For Winston, what Orwell calls the “enveloping, protecting gesture” of the woman’s arm comes to symbolise something profoundly human – an expression of selflessness and of unconditional love in an unforgiving world. Scenes such as this we now witness daily in footage from the besieged eastern Aleppo and other Syrian towns, people in extreme situations showing extraordinary dignity and kindness.

I read Nineteen Eighty-Four for the first time in late adolescence. I’d dropped out of sixth-form college without completing my A-levels and was commuting on a coach from my parents’ house in Hertfordshire to London, where I worked as a junior clerk for the Electricity Council. During this long daily journey – sometimes two hours each way – I started to read seriously for the first time in my life.

I was just getting interested in politics – this was the high tide of the Thatcher years – and Orwell’s portrayal of a dystopian future in which Britain (renamed “Airstrip One”) had become a Soviet-style totalitarian state was bleakly fascinating. Fundamentally the book seemed to me to be about the deep ­human yearning for political change – about the never-ending dream of conserving or creating a better society.

Nineteen Eighty-Four was published in 1949 (Orwell died in January 1950, aged 46), at a time of rationing and austerity in Britain – but also of renewal. Under the leadership of Clement Attlee, Winston Churchill’s deputy in the wartime coalition, the Labour government was laying the foundations of what became the postwar settlement.

The National Health Service and the welfare state were created. Essential industries such as the railways were nationalised. The Town and Country Planning Act was passed, opening the way for the redevelopment of tracts of land. Britain’s independent nuclear deterrent was commissioned. New towns were established – such as Harlow in Essex, where I was born and brought up.

To grow up in Harlow, I now understand, was to be part of a grand experiment. Many of the families I knew there had escaped the bomb-ruined streets of the East End of London. Our lives were socially engineered. Everything we needed was provided by the state – housing, education, health care, libraries, recreational facilities. (One friend described it to me as being like East Ger­many without the Stasi.)

This hadn’t happened by accident. As my father used to say, we owed the quality of our lives to the struggles of those who came before us. The conservative philosopher Edmund Burke described society as a partnership between “those who are living, those who are dead, and those who are to be born” – and I find this idea of an intergenerational social contract persuasive.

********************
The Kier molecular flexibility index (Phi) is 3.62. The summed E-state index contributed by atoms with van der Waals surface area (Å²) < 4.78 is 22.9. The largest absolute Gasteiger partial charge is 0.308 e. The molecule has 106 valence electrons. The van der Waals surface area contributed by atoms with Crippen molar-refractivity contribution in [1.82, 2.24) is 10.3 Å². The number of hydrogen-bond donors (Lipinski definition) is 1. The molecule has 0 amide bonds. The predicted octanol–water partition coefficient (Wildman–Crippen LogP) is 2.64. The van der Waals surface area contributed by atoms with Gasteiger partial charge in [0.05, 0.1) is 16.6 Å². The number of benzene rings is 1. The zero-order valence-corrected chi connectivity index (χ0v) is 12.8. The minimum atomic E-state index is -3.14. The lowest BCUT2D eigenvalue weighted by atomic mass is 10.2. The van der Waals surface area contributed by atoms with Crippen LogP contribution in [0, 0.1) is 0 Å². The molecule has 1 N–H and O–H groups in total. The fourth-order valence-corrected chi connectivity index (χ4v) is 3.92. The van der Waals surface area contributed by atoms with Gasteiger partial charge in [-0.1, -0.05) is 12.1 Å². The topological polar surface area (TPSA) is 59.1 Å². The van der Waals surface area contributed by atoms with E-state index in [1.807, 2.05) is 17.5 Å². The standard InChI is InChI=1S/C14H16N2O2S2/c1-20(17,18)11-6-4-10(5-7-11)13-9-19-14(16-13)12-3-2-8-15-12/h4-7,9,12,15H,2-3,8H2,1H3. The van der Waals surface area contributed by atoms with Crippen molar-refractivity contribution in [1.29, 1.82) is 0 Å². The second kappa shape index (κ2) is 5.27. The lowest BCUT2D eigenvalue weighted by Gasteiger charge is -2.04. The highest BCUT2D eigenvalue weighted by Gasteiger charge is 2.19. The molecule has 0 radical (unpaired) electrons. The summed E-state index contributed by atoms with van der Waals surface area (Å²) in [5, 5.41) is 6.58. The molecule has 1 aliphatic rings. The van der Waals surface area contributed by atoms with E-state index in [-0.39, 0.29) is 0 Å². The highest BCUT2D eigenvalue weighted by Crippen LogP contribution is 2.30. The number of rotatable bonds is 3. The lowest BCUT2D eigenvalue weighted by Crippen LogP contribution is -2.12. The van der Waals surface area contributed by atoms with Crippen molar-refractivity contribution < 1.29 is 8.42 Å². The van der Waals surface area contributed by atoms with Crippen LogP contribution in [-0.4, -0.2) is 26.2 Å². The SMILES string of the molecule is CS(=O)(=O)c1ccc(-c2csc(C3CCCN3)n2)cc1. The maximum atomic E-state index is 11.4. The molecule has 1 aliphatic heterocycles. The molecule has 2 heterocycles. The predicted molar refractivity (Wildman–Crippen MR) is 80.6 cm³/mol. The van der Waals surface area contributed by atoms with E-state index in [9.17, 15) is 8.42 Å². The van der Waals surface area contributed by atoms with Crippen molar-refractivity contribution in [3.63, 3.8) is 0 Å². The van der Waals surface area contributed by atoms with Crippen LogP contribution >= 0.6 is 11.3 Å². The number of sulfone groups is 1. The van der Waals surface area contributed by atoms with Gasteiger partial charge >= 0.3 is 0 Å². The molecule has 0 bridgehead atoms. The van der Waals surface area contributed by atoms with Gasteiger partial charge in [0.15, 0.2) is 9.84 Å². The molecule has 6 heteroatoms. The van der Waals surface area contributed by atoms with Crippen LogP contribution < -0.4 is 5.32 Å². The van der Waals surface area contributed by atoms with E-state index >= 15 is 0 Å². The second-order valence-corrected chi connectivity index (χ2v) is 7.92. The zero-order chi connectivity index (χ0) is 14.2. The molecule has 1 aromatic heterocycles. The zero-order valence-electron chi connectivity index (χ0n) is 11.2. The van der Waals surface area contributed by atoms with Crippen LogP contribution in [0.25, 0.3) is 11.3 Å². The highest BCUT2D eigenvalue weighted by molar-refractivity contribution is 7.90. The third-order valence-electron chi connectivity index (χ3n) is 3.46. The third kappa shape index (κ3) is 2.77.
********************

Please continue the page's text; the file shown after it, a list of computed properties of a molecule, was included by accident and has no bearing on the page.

Progress, however, isn’t inevitable. There is no guarantee that things will keep getting better. History isn’t linear, but contingent and discontinuous. And these are dark and turbulent new times in which we are living.

A civil war has been raging in Syria for more than five years, transforming much of the Middle East into a theatre of great-power rivalry. Europe has been destabilised by economic and refugee crises and by the emergence of insurgent parties, from the radical left and the radical right. The liberal world order is crumbling. Many millions feel locked out or left behind by globalisation and rapid change.

But we shouldn’t despair. To those people who tell me that they’re not interested in politics, I often say: “But politics is interested in you!”

And part of what it means to be human is to believe in politics and the change that politics can bring, for better and worse.

What, after all, led so many Americans to vote for an anti-establishment populist such as Donald Trump? He has promised to “make America great again” – and enough people believed him or, at least, wanted to believe him to carry him all the way to the White House. They want to believe in something different, something better, in anything better – which, of course, Trump may never deliver.

So politics matters.

The decisions we take collectively as ­humans have consequences. We are social creatures and rational agents, yet we can be dangerously irrational. This is why long-established institutions, as well as the accumulated wisdom of past generations, are so valuable, as Burke understood.

Politics makes us human. It changes our world and ultimately affects who we are and how we live, not just in the here and now, but long into the future.

An edited version of this essay was broadcast as part of the “What Makes Us Human?” series on BBC Radio 2’s “Jeremy Vine” show

Jason Cowley is editor of the New Statesman. He has been the editor of Granta, a senior editor at the Observer and a staff writer at the Times.

This article first appeared in the 01 December 2016 issue of the New Statesman, Age of outrage